Lara Nieberding

The Purple Lara

Fictionalized me

with one comment


There is an interesting blog post on Conversation Agent by Michael Leis.  His article The Truth is in 140 Characters stirred my conscious enough to write a response in my own blog post.

What did he say?

I think he is addressing the business crowd.  The way I read his article he is offering some insight into why social networking/social media is successful.  He is advising businesses on how to approach social networking/social media by giving them a peek at the “innards” of the system.  Now that I write that, let me reword it to say he is giving business a glimpse of the psychology involved underneath social networking/social media.  Here is the quote that made me pause and think “so.”

This is why I believe Social Media is taking off at rates unseen by any other form of media: it’s the people you know, fictionalized.”

Now I ask you, how is this any different then life itself?  Suppose I am looking for a job.  Suppose I get a call for an interview.  Let me tell you, the person I present in that interview is a fictionalized version of myself.  Ok another example.  Suppose it is Sunday.  Suppose I go to church.  The person I present once I have passed through those church doors is a fictionalized version of myself.  To the clergy/minister standing at the pulpit,to the others sitting in church and to myself at that moment  I profess to be a “good religious person.”  When God above KNOWS I was out Saturday night breaking 7 out of 10 commandments. 

Leis also touches on the subject of keeping in touch with people we knew in High School. He says,

“While of course they are real people in real life, as far as my interaction with them goes, they are only serving as entertainment. Neither one of us wants to be real friends again. We just want to enjoy the entertainment value of the friendship.”

Uh-huh.  Again, how is this any different then life itself?  My father in law is 70 years old.  He does not have a Facebook, MySpace or Twitter account.  Every year he attends two reunions.  One is a dinner out with the people he went to grade school with.  Yes. You read that correctly.  I said GRADE SCHOOL.  The other is a bull roast at the homecoming game  for his high school reunion.  He does not sustain intense, meaningful, relationships with his classmates.  He enjoys the entertainment value.  He connects with people he once had a shared experience.  I know he has purchased products, tried restaurants or gone to visit a place because this group of people discussed it.  I know he did not try their recommendations because he had some life long meaningful relationship with them.  I think he tried their recommendations because he wanted to connect with them.  He would have the opportunity at the next reunion to say, “Hey! I tried that thing you recommended.”  Then that awkward moment, where you are not sure what to say to someone for all intents and purposes is a stranger, melts away.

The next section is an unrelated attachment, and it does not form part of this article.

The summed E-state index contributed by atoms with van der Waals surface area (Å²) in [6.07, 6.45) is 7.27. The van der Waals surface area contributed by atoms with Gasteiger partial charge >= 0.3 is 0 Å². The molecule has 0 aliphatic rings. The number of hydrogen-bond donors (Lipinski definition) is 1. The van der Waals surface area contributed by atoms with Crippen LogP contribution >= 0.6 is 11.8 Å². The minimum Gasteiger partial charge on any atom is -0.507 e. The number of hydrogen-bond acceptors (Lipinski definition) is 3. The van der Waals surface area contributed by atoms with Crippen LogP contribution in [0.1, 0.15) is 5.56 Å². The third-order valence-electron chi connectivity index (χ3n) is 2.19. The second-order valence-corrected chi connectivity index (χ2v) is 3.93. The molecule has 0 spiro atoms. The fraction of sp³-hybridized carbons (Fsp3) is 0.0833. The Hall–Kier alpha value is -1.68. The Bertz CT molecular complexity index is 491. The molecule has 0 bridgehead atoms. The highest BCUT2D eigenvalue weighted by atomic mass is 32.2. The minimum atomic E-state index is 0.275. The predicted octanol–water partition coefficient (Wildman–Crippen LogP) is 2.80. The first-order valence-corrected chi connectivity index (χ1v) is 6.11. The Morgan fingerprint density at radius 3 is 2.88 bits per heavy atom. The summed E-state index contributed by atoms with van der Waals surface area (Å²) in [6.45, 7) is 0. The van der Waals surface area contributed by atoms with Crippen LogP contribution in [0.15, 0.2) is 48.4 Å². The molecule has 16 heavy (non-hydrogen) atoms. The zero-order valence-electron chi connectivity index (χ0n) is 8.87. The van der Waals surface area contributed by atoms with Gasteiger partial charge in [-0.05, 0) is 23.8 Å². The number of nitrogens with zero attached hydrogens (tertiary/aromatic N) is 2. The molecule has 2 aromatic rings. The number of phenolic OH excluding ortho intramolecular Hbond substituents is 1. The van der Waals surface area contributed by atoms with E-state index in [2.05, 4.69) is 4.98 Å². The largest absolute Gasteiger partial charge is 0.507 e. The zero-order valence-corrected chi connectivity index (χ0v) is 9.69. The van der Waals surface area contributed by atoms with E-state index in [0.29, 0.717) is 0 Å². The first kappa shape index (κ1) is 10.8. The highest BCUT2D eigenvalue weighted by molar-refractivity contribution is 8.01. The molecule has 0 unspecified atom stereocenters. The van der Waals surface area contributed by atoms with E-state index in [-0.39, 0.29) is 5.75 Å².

Michael Leis wrote a great article. Obviously.  His article resonated within me.  I liked the intensity I felt reading his article.

You know what?

I think because technology has introduced a new way or enhanced a way for us to communicate we find it necessary to over analyze it.  Human nature is human nature.  It is going to show no matter what medium you use.  I am going to enjoy my social networking/social media ride.  I am probably not going to give much thought to why I am going to enjoy the ride.

Written by The Purple Lara

September 7, 2008 at 7:51 PM

One Response

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  1. Thanks so much for taking the time to write about the post. I’m glad my article got you to think again about how relationships differ in real life and through social networks.

    I think you supported my point more than your own. The picture of the avatar at the start of this post says it all: anytime you interact with a person online, it is through the lens of the interface. When you go for a job interview, or meet folks at the bull roast, that’s the real you. Of course you act different within different contexts, but it’s really you and really them.

    Online, you and the people you interact with are affected by the media you’re interacting through. When you meet someone in a restaurant, you can’t scroll backwards and forwards in time through all their posts at your leisure, you’re engaged in a conversation with them of that moment. In other words: it’s really happening.

    These are small but important differences in communication that affect how we interpret other people through this medium.

    Thanks again for taking the time to read and react!

    Michael Leis

    September 8, 2008 at 9:04 AM

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